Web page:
PwC report finds strong correlation between financial performance and climate change disclosure and performance

September 16th, 2011 by PwC

The Annual report of world’s biggest 500 companies reveals a strong correlation between higher financial performance and good climate change disclosure and performance.

The Carbon Disclosure Project annual Global 500 report produced by PwC and released on 14 September 2011, examines the carbon reduction activities of the world’s largest public companies.

(click on the report cover to go to the download page)

The report, Accelerating low carbon growth, analysed the disclosures of 396 of the world’s largest companies, revealing the strong correlation between higher financial performance and good climate change disclosure and performance.

Companies included in the 2011 Carbon Disclosure Leadership Index and Carbon Performance Leadership Index provided approximately double the average total return of the Global 500 between January 2005, and May 2011.

Commenting on further findings in the report, partner Alan McGill, and director Jonathan Grant, of PwC’s sustainability and climate change team examine the wider trends and issues highlighted in the report.

Executive reward and responsibilities

  • 93% have board, or senior executive responsibility for climate change
  • 62% have board level responsibilities and monetary incentives for achieving climate change strategy

Alan McGill, PwC sustainability and climate change, said “we’re seeing the highest levels of board oversight and engagement on climate change strategy ever, with significant increases in the levels of monetary incentives linked to achieving targets. Companies are linking action on climate change to their employees’ work and wallets, from the board room to the office floor. It’s a shift we could not have imagined 15 years ago.”

“At director, or board level, the example they set is key if long term change is to be embedded and achieved in business.”

Commodity pricing & supply chain

Alan McGill, PwC sustainability and climate change, said “businesses and consumers cannot be insulated from the impact of climate change being felt in countries far removed from the factories and shop shelves.

“We’ve seen unprecedented moves in the commodities market over the past 12 months, and as climate change exacerbates resource availability and pricing, investors will want to understand companies’ exposure to medium – long term risks associated with their supply chain.

“Companies in the Carbon Disclosure Leadership Index are looking at their supply chain, and their business model, and considering how to grow their business in an environment that is going to become more resource constrained. This is the kind of thinking that will accelerate low carbon growth.

Voluntary reporting and mandatory reporting

Alan McGill, PwC sustainability and climate change, said “the question is not whether we need mandatory reporting, but how can we best achieve carbon reductions.

“The correlation between strong business planning, performance and reporting on climate change and strong financial performance demonstrated in the report. It is indicative of businesses who proactively manage their business risks, are more environmentally efficient, carbon productive, and are starting to decouple the link between financial growth and carbon emissions.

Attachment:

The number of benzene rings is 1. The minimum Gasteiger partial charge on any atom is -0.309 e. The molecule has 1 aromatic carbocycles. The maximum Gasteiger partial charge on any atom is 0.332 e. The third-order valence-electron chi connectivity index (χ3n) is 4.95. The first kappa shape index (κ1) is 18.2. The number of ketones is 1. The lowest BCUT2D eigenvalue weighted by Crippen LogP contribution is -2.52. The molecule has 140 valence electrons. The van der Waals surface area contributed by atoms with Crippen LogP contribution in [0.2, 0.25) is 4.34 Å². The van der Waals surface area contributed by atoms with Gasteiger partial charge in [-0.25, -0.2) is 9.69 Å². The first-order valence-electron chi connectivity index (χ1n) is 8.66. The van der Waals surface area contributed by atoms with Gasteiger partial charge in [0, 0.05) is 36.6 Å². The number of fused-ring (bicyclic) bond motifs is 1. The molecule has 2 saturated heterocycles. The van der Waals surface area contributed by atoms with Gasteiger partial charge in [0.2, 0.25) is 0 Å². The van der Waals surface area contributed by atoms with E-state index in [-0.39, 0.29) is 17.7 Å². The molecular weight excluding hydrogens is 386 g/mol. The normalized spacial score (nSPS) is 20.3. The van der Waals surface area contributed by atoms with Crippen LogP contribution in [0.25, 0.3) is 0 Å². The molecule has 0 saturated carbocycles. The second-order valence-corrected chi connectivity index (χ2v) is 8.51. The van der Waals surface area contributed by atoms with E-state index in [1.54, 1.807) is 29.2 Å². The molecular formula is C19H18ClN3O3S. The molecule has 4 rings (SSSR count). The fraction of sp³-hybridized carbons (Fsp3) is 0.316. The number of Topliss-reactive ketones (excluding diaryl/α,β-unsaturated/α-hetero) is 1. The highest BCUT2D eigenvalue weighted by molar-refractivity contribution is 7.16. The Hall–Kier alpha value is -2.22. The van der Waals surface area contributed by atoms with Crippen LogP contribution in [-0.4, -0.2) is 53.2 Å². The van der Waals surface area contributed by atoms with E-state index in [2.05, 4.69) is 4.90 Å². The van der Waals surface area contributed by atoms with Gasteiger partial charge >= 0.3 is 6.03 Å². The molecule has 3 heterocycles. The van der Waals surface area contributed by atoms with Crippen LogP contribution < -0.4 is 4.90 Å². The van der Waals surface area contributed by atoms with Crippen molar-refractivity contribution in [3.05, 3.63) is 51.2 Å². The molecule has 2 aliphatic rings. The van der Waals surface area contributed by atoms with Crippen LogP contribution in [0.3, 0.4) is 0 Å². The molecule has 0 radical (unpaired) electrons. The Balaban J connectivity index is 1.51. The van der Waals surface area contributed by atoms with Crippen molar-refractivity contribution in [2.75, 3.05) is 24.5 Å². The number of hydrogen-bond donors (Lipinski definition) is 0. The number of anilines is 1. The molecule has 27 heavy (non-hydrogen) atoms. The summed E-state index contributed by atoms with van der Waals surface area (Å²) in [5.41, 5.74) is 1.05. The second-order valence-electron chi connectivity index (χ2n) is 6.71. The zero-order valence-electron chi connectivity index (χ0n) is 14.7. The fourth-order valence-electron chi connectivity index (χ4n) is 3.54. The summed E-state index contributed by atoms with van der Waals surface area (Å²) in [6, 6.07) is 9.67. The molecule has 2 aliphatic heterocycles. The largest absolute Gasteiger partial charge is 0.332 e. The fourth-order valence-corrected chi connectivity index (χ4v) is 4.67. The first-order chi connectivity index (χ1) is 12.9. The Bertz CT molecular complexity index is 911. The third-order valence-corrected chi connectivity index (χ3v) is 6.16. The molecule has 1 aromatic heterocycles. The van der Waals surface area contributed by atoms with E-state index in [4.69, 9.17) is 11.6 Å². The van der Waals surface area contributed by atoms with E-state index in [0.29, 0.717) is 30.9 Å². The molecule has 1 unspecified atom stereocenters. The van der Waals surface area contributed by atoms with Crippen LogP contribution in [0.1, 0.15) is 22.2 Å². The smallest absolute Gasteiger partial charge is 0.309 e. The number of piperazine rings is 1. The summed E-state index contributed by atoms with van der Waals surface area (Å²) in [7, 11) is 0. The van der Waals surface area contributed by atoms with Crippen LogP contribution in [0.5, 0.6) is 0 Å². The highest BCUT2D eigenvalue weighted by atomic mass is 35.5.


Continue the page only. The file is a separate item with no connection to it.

“A fundamental reassessment of the reporting model is gathering pace hard-wiring environmental, social and governance factors into a reframed reporting model.”

CDP criteria changes

Alan McGill, PwC sustainability and climate change, said “against tighter criteria in this year’s report, only 37% met CDP’s verification reporting criteria, a 23% drop on last year.

“The tightening of criteria is a very clear statement by CDP and its stakeholders about the importance of data quality and in building trust in carbon reporting.

“Setting higher standards on verification builds the quality and reliability of the information for consumers and investors, and is the reality of the increasingly close examinations of companies’ environmental and social responsibilities.”

Setting emissions targets

  • With 74% (294) of the Global 500 disclosing that they have an emissions reduction target (vs 65% in 2010) companies are demonstrating that they are increasingly engaged in managing greenhouse gas (GHG) emissions.
  • 59% of emissions reduction activities have a payback of three years or less.
  • 1780 emissions reduction activities are reported by 97% of the companies reporting.
  • 68% are integrating climate change into their overall business strategy, up from 48% last year.

Jonathan Grant, director, PwC sustainability and climate change, said “Global 500 companies reported reductions of over 4% in 2010 which is encouraging. The IPCC’s emissions targets could be reached if all businesses show a similar level of ambition.

“Once again the CDP reveals how sectors are responding differently to the climate change issue, and companies give an insight into the potential threats and opportunities that it presents for them.

“Energy and power companies cite concerns with extreme weather events and the potential impacts on infrastructure. They reported that fuel and energy taxes and regulations may stimulate the demand for renewable energy and biofuels.

“The retail and consumer goods companies are typically focused on potential climate impacts on their supply chain and changing consumer behaviour. Many highlight the transition towards a growing market for sustainable, locally-sourced, low-carbon products.”


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